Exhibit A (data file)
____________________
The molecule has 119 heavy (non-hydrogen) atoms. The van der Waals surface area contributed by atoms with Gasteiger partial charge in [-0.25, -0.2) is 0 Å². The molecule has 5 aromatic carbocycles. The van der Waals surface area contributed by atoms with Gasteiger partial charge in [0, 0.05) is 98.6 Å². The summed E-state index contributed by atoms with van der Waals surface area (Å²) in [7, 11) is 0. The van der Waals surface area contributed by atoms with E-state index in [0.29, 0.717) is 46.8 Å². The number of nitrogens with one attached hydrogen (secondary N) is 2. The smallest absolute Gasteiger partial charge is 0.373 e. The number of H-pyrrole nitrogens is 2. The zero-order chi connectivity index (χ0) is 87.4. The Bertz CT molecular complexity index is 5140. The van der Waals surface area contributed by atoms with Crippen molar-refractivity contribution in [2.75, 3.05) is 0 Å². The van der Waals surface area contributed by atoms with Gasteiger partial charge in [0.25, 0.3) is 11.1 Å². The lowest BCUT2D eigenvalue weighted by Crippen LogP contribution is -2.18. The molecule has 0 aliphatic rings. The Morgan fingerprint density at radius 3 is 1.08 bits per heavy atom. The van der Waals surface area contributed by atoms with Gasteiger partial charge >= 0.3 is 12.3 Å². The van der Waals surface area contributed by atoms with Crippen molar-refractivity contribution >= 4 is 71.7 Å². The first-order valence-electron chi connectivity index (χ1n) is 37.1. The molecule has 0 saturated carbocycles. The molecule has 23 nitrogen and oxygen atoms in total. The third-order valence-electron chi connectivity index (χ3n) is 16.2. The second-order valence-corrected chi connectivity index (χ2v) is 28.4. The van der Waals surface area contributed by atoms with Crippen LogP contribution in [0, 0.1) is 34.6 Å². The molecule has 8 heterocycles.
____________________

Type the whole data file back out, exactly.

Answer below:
The molecule has 119 heavy (non-hydrogen) atoms. The van der Waals surface area contributed by atoms with Gasteiger partial charge in [-0.25, -0.2) is 0 Å². The molecule has 5 aromatic carbocycles. The van der Waals surface area contributed by atoms with Gasteiger partial charge in [0, 0.05) is 98.6 Å². The summed E-state index contributed by atoms with van der Waals surface area (Å²) in [7, 11) is 0. The van der Waals surface area contributed by atoms with E-state index in [0.29, 0.717) is 46.8 Å². The number of nitrogens with one attached hydrogen (secondary N) is 2. The smallest absolute Gasteiger partial charge is 0.373 e. The number of H-pyrrole nitrogens is 2. The zero-order chi connectivity index (χ0) is 87.4. The Bertz CT molecular complexity index is 5140. The van der Waals surface area contributed by atoms with Crippen molar-refractivity contribution in [2.75, 3.05) is 0 Å². The van der Waals surface area contributed by atoms with Gasteiger partial charge in [0.25, 0.3) is 11.1 Å². The lowest BCUT2D eigenvalue weighted by Crippen LogP contribution is -2.18. The molecule has 0 aliphatic rings. The Morgan fingerprint density at radius 3 is 1.08 bits per heavy atom. The van der Waals surface area contributed by atoms with Gasteiger partial charge >= 0.3 is 12.3 Å². The van der Waals surface area contributed by atoms with Crippen molar-refractivity contribution >= 4 is 71.7 Å². The first-order valence-electron chi connectivity index (χ1n) is 37.1. The molecule has 0 saturated carbocycles. The molecule has 23 nitrogen and oxygen atoms in total. The third-order valence-electron chi connectivity index (χ3n) is 16.2. The second-order valence-corrected chi connectivity index (χ2v) is 28.4. The van der Waals surface area contributed by atoms with Crippen LogP contribution in [0, 0.1) is 34.6 Å². The molecule has 8 heterocycles.